The Theology of Yard Work

Genesis 1:28 Then God blessed them, and God said to them, “Be fruitful and multiply; fill the earth and subdue it; have dominion over the fish of the sea, over the birds of the air, and over every living thing that moves on the earth.”

Today is Saturday… the day I love to hate when the weather is warm and the sun is shining… and the grass is growing. Yard work is not my thing. It has become something I work at really hard, but it is a supernatural thing… not an act of the flesh.

The struggle reaches back to a childhood. I mowed, did the hedges, edged the lawn, and bagged the cuttings — only to watch it all come back next week (we lived in the South where everything grows with gusto). My attitude did not improve for many years. Well into adulthood, I found myself dreading the day when the yard would have to be tended to… again.

I hated yard work.

I grew conflicted, then convicted, when I realized that my Father cares about the way I care for my yard. It is a theological statement about what I really believe happened at creation and where I think He is taking the world in the future. The world was a place being threatened by chaos and by the enemy of our souls. He creates man and woman then tells them (in the Hebrew verse) to subdue the earth — to subjugate the earth, placing it under their directive influence. An Aramaic form of the word contains the idea of beating down a path — a place where you can walk at will in an environment under your control.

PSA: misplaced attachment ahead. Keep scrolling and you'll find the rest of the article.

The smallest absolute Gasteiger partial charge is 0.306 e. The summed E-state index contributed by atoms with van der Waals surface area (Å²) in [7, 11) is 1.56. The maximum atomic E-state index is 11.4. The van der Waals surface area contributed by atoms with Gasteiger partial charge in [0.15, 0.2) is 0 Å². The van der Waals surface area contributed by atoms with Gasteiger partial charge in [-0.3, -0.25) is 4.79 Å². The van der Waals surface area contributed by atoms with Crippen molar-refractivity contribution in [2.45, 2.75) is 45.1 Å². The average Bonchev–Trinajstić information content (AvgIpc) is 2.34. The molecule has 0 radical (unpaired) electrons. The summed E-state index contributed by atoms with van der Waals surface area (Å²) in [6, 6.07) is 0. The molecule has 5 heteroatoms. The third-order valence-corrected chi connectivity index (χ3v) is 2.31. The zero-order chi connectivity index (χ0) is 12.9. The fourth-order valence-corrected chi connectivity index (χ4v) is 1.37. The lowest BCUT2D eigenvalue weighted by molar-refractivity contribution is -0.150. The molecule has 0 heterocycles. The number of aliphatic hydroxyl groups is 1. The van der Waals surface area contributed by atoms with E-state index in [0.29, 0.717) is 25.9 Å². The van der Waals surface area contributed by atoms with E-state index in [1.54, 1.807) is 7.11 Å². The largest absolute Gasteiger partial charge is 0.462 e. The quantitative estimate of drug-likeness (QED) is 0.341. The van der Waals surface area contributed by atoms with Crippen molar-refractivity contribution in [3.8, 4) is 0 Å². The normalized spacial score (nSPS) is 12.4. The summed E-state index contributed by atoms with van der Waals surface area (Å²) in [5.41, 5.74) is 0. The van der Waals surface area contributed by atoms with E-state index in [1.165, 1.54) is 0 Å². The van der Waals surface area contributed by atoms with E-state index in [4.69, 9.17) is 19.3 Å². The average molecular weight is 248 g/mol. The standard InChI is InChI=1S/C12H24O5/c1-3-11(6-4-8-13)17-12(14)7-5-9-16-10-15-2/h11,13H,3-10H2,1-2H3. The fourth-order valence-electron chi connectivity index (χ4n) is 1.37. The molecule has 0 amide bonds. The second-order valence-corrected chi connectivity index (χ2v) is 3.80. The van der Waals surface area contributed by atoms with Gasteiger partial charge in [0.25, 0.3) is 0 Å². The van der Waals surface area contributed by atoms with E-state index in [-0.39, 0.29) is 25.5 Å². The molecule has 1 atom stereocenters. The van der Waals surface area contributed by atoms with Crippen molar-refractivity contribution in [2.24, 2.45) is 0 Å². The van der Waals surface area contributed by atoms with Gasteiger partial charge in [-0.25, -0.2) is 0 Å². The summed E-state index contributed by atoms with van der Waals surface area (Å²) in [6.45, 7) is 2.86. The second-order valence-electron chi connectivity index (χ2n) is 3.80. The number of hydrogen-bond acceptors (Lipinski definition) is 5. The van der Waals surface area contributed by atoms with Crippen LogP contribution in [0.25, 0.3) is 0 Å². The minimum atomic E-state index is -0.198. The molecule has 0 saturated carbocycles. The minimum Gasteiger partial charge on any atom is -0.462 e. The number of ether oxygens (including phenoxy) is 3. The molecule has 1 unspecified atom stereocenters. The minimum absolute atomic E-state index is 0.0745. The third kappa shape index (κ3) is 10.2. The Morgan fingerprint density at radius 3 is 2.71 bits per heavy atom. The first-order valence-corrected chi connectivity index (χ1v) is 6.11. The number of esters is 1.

The world now is a very dark reflection of the Creator’s intent. Marred by sin and Satan’s dominance over the ages, mankind gave up his assignment in the Garden, yielding rule of the earth to the one Jesus called, the “ruler of this world.” Now we have man-eating creatures, blood-thirsty cycles of life, and killer forces of nature. It’s not okay. It is a world running amok.

Like my yard.

Jesus restores things. He puts people back into the physical and emotional state that the Creator intended. He un-does the work of the enemy. Ultimately, the earth itself will be restored to a new form, alive again with vibrant colors, arresting smells, and luscious tastes of the Garden. He calls His people to a ministry of restoration. He announces that God reigns and the kingdom of God is pressing into this world once again. But He does more than just talk, He also demonstrates the reign of God over and over and over again.

So shouldn’t my work reflect His work? Shouldn’t my yard reflect something of His creative intent? Shouldn’t my yard point to a future when He will restore the earth to a state of unutterable beauty?

Gotta run. Time to get into the yard… again.

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